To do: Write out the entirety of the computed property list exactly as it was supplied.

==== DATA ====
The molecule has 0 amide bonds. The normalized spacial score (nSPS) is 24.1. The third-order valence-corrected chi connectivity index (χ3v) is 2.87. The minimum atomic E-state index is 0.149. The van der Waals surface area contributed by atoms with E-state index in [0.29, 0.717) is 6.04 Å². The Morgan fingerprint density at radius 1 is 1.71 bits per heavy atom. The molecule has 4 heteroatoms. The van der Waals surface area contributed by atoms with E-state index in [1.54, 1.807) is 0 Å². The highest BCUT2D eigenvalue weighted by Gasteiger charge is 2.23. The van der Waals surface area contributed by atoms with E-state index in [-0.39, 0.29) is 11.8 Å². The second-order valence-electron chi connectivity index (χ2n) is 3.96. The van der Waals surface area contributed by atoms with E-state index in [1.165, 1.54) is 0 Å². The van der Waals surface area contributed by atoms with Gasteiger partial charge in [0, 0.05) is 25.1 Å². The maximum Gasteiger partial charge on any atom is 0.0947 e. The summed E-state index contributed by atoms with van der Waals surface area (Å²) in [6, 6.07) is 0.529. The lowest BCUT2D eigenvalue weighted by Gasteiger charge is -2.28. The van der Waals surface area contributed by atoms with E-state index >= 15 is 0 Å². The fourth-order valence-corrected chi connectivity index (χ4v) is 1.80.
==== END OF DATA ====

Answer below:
The molecule has 0 amide bonds. The normalized spacial score (nSPS) is 24.1. The third-order valence-corrected chi connectivity index (χ3v) is 2.87. The minimum atomic E-state index is 0.149. The van der Waals surface area contributed by atoms with E-state index in [0.29, 0.717) is 6.04 Å². The Morgan fingerprint density at radius 1 is 1.71 bits per heavy atom. The molecule has 4 heteroatoms. The van der Waals surface area contributed by atoms with E-state index in [1.54, 1.807) is 0 Å². The highest BCUT2D eigenvalue weighted by Gasteiger charge is 2.23. The van der Waals surface area contributed by atoms with E-state index in [-0.39, 0.29) is 11.8 Å². The second-order valence-electron chi connectivity index (χ2n) is 3.96. The van der Waals surface area contributed by atoms with E-state index in [1.165, 1.54) is 0 Å². The van der Waals surface area contributed by atoms with Gasteiger partial charge in [0, 0.05) is 25.1 Å². The maximum Gasteiger partial charge on any atom is 0.0947 e. The summed E-state index contributed by atoms with van der Waals surface area (Å²) in [6, 6.07) is 0.529. The lowest BCUT2D eigenvalue weighted by Gasteiger charge is -2.28. The van der Waals surface area contributed by atoms with E-state index >= 15 is 0 Å². The fourth-order valence-corrected chi connectivity index (χ4v) is 1.80.